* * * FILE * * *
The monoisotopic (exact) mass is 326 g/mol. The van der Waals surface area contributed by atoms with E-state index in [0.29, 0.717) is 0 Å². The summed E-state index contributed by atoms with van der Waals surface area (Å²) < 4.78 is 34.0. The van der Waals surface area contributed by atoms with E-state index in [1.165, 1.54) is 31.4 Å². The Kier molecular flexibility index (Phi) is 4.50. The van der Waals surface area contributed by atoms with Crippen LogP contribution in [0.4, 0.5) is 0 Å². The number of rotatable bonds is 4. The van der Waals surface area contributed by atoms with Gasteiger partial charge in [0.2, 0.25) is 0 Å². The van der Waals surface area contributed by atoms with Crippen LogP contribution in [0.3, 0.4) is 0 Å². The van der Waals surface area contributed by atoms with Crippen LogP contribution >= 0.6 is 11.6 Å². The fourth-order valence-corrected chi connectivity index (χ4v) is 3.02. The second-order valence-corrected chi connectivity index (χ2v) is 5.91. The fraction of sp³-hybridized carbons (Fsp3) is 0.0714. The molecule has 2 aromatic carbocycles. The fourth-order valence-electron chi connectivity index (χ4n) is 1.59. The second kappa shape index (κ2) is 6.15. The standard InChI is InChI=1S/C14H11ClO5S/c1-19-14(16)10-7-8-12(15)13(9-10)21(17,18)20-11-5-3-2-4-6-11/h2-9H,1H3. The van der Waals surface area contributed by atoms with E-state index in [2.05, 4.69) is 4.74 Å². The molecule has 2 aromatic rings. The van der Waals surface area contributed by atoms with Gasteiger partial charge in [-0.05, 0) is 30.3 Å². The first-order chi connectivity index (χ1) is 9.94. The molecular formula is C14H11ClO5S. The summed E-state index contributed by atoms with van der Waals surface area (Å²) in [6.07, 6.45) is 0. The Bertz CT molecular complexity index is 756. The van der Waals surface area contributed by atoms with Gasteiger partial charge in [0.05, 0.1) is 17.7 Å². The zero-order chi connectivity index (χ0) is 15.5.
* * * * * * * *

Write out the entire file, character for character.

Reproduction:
The monoisotopic (exact) mass is 326 g/mol. The van der Waals surface area contributed by atoms with E-state index in [0.29, 0.717) is 0 Å². The summed E-state index contributed by atoms with van der Waals surface area (Å²) < 4.78 is 34.0. The van der Waals surface area contributed by atoms with E-state index in [1.165, 1.54) is 31.4 Å². The Kier molecular flexibility index (Phi) is 4.50. The van der Waals surface area contributed by atoms with Crippen LogP contribution in [0.4, 0.5) is 0 Å². The number of rotatable bonds is 4. The van der Waals surface area contributed by atoms with Gasteiger partial charge in [0.2, 0.25) is 0 Å². The van der Waals surface area contributed by atoms with Crippen LogP contribution in [0.3, 0.4) is 0 Å². The van der Waals surface area contributed by atoms with Crippen LogP contribution >= 0.6 is 11.6 Å². The fourth-order valence-corrected chi connectivity index (χ4v) is 3.02. The second-order valence-corrected chi connectivity index (χ2v) is 5.91. The fraction of sp³-hybridized carbons (Fsp3) is 0.0714. The molecule has 2 aromatic carbocycles. The fourth-order valence-electron chi connectivity index (χ4n) is 1.59. The second kappa shape index (κ2) is 6.15. The standard InChI is InChI=1S/C14H11ClO5S/c1-19-14(16)10-7-8-12(15)13(9-10)21(17,18)20-11-5-3-2-4-6-11/h2-9H,1H3. The van der Waals surface area contributed by atoms with E-state index in [2.05, 4.69) is 4.74 Å². The molecule has 2 aromatic rings. The van der Waals surface area contributed by atoms with Gasteiger partial charge in [-0.05, 0) is 30.3 Å². The first-order chi connectivity index (χ1) is 9.94. The molecular formula is C14H11ClO5S. The summed E-state index contributed by atoms with van der Waals surface area (Å²) in [6.07, 6.45) is 0. The Bertz CT molecular complexity index is 756. The van der Waals surface area contributed by atoms with Gasteiger partial charge in [0.05, 0.1) is 17.7 Å². The zero-order chi connectivity index (χ0) is 15.5.